SIZED takes inspiration from the industry for its New York debut

If you’ve been to the earliest iterations of Offsite.Studio founder Alexander May’s SIZED series of exhibitions in Los Angeles, you’ve encountered airy, whitewashed rooms filled with the looting of art, fashion and design, arranged in alternating rows and vignettes as an organized child might prepare for play with the new LEGO set. Works by big names like Jordan Wolfson and Michele Lamy were mixed in with prodigies like No Sesso. Consider Dover Street Market for stuff, the most special kind.

The New York iteration on the theme of industrialism opens this week alongside art fair Frieze. This time around, the stage is UrbanZen, a brownstone studio in the West Village owned by Donna Karan, which SIZED rendered matte with Bolon flooring and paint backing. We had the first tour with May himself who is quick to admit that black is his favorite color – he wears it head to toe with Rhude x Thierry Lasry sunglasses. Pausing between a Robert Mapplethorpe photograph of a torso and a BMW motorcycle, it appears to be part of the exhibit itself.

Wardrobe: Charles Barberis, Buffet1950. Sculptures: John Boskovich, I have a dream1993. Floor sculptures: Diego Villarreal Vagujhelyi, Dumbbell set2022. Table front right: Jonathan Saunders, Renfrew table2020. Right Back Stool, Jonathan Saunders, Renfrew Stool, 2020.

“I am happy to find my obsessions of the 90s, my minimalism. From now on, the shows will become more direct,” promises May. Unlike previous editions, sharp angles and metallic finishes dominate; a heavy bass line and Puiforcat silver are streaked. I spot a Charlotte Perriand console, a hand-painted Lamborghini LM002 SUV (one of 328 in the world), a Rick Owens headlamp, engine paintings by Matt Mullican, a studded vase by Rooms, a Gloria rocking chair Kisch and a bong sculpture by Jean Boskovich.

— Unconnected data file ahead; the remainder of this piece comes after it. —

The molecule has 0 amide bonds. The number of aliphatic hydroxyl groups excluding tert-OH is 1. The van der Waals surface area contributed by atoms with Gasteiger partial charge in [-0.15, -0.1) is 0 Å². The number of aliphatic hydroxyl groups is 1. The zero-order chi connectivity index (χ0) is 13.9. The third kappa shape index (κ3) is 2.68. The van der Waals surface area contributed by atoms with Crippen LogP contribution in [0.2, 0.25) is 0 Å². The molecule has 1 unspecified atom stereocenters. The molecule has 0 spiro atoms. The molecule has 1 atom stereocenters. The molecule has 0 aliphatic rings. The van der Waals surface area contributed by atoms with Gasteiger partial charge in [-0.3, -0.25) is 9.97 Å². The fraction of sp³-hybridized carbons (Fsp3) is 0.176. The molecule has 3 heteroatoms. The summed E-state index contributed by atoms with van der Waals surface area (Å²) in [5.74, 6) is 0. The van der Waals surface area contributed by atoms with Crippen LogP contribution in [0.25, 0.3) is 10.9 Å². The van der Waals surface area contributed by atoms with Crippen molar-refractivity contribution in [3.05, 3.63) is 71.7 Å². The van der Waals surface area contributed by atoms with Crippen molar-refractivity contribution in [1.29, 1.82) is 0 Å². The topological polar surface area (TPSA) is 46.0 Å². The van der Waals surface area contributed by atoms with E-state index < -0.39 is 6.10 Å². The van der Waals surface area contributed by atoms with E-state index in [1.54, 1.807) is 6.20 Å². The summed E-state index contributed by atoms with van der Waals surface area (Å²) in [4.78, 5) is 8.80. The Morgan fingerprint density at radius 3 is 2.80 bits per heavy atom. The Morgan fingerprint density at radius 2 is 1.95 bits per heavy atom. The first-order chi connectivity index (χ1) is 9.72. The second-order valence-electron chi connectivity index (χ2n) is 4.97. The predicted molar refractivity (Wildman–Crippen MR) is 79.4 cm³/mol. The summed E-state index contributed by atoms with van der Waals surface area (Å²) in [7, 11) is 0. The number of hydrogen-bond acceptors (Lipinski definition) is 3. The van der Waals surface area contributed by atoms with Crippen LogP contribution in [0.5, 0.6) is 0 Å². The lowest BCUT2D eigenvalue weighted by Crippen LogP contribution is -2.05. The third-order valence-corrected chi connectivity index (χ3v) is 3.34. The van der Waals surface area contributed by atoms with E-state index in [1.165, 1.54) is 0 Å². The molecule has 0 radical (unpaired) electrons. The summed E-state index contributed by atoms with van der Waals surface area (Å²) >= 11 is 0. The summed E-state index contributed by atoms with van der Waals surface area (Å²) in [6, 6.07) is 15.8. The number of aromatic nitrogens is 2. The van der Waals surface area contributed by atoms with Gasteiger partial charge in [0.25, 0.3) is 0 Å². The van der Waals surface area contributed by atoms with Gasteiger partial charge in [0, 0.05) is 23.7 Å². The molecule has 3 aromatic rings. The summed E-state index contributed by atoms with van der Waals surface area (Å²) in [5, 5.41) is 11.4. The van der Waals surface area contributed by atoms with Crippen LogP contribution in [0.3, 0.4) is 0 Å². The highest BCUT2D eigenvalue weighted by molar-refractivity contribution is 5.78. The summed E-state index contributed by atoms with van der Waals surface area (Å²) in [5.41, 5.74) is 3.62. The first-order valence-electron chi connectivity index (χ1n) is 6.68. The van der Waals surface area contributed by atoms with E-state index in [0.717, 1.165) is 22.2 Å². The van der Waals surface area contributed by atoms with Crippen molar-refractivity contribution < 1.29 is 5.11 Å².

Lighting by Rich Aybar.

Arranged once again in half-rows, the works resemble props in a contemporary black-box theater production unfolding out of sight. Actors or stagehands could come anytime and pick up what they need to keep the show going. I want to see the act in which the Lamborghini appears. Apparently Tina Turner had one and Pablo Emilio Escobar had more than one. “This is the first time SIZED has shown vehicles, 2D work and lighting,” says May. “We’re looking to expand what collectible design can really refer to.”

While the big bills are thrilling, the authors I don’t recognize as well as the show’s juxtaposed premises of industrial craftsmanship are what make it intriguing. “What happens when something is handmade but also comes in multiples?” May asks. What happens when man and machine get along, I wonder. I get carried away thinking of what doesn’t exist – Albert Oehlen’s computer paintings, HR Giger whatever (SIZED is in talks with the artist for something else), Scott Burton’s rock chairs and Mudflap girl weather vanes by Virgina Overton, Oto Gillen’s photographs on metal – and how these things would dialogue with the discoveries I make on the floor.

I’m a sucker for Diego Villarreal Vagujhelyi’s ergonomic stainless steel dumbbells, which look like demented anodized chicken bones. I also love the Marrow lamps by Rafael Prieto and Loup Sarion which are actually made from bone. I’m also taken by the humor of Grace Prince Static fragilityy desk lamp, made of different types of shards. All three are examples of May’s instinct for spotting new talent and, in the first two cases, directly facilitating experimentation. Dumbbells are part of SIZED’s open edition series, which gives unestablished practices a chance to mass-produce. May discovered model and photographer Vagujhelyi through a friend and encouraged him to pursue sculpture. This kind of support for artists feels like May is really establishing a new working model for design that encourages new voices to enter the chat.

What I miss on my tour is the whiskey that will accompany SIZED’s two-week residency at UrbanZen. I will return, however. SIZED will be too. May has already found a place in London timed for Frieze in October. He remembers the theme but, with a smile, says it’s a good theme.

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